Posted on May 21, 2008
In response to the housing and credit crisis and a looming recession, banks are tightening lending standards, according to a recently conducted survey by the Federal Reserve.
Your creditworthiness can be the difference between qualifying for a loan or not, and certainly plays a big part in the terms you qualify for. Unfortunately, lending decisions aren’t made by a committee of family and friends that know and love you—they’re made by a credit scoring system—most commonly, the Fair Isaac Corporation (FICO).
Like it or not, most credit decisions (even including rental, mortgage or job applications) are made based upon your credit score. Creditors use your credit score to assess your credit risk—that is, whether or not you are likely to repay your loans.
FICO credit scores range between 300 and 850 (and Vantage scores, another system, range from 501 to 990) and take into account your payment history, total outstanding debt, length of credit history, and the type of credit mix you have. The frequency and number of credit applications you’ve had are also taken into account, and then each factor is given a point value to determine your final credit score.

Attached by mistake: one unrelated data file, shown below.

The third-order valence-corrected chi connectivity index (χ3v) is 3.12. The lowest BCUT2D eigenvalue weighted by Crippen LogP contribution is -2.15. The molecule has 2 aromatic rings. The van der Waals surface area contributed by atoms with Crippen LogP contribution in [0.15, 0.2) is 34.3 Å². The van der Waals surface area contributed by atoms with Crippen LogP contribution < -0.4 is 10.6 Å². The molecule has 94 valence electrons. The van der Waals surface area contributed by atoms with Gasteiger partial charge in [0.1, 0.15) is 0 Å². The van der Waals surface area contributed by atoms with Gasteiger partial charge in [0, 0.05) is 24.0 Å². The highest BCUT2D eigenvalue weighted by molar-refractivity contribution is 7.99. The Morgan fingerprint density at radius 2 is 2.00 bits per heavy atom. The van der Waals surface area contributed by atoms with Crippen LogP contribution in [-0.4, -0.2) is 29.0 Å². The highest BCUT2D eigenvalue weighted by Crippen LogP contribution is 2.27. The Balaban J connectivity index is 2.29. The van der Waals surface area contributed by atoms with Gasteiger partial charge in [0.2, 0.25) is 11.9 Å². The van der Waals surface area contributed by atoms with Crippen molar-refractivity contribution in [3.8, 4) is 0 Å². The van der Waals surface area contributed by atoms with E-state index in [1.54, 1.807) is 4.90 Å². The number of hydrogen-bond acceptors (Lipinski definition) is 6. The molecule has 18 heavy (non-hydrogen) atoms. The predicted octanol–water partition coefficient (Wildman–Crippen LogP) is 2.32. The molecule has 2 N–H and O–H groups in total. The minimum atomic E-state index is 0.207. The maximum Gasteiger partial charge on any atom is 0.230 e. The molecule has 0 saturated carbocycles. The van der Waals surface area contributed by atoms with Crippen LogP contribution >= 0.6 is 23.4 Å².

Once you’ve taken the important step to learn your credit score, use these tips from the experts at Money Management International (MMI), to begin improving your score:
1. Be patient – Time can be the best cure for imperfect credit. The federal Fair Credit Reporting Act (FCRA) states that derogatory information can only remain on your credit bureau file for seven years from the time the account is placed for collection, charged to profit and loss, or subjected to any similar action.
2. Pay debts on time and in full – Timely payments are critical when calculating your credit score, so set up automatic payments when you can. Try to pay more than just the minimum balances on debts—the more you pay, the faster it goes away.
3. Obtain a secure credit card – With a secured card, you can only spend what you have deposited, keeping you from spending beyond your means. After a history of on-time payments, your credit limit may increase and eventually allow you to have a credit card that is not secured by your savings amount.
“It’s also important to take the necessary steps to dispute any incorrect information on your credit report—and be sure to pull a report from each of the three credit bureaus, Equifax, Experian and TransUnion, as they all receive different information,” said Cate Williams, vice president of financial literacy at MMI. “While there is nothing you can do about negative information that is correct, the bureaus are obligated to adjust any incorrect information on your report.”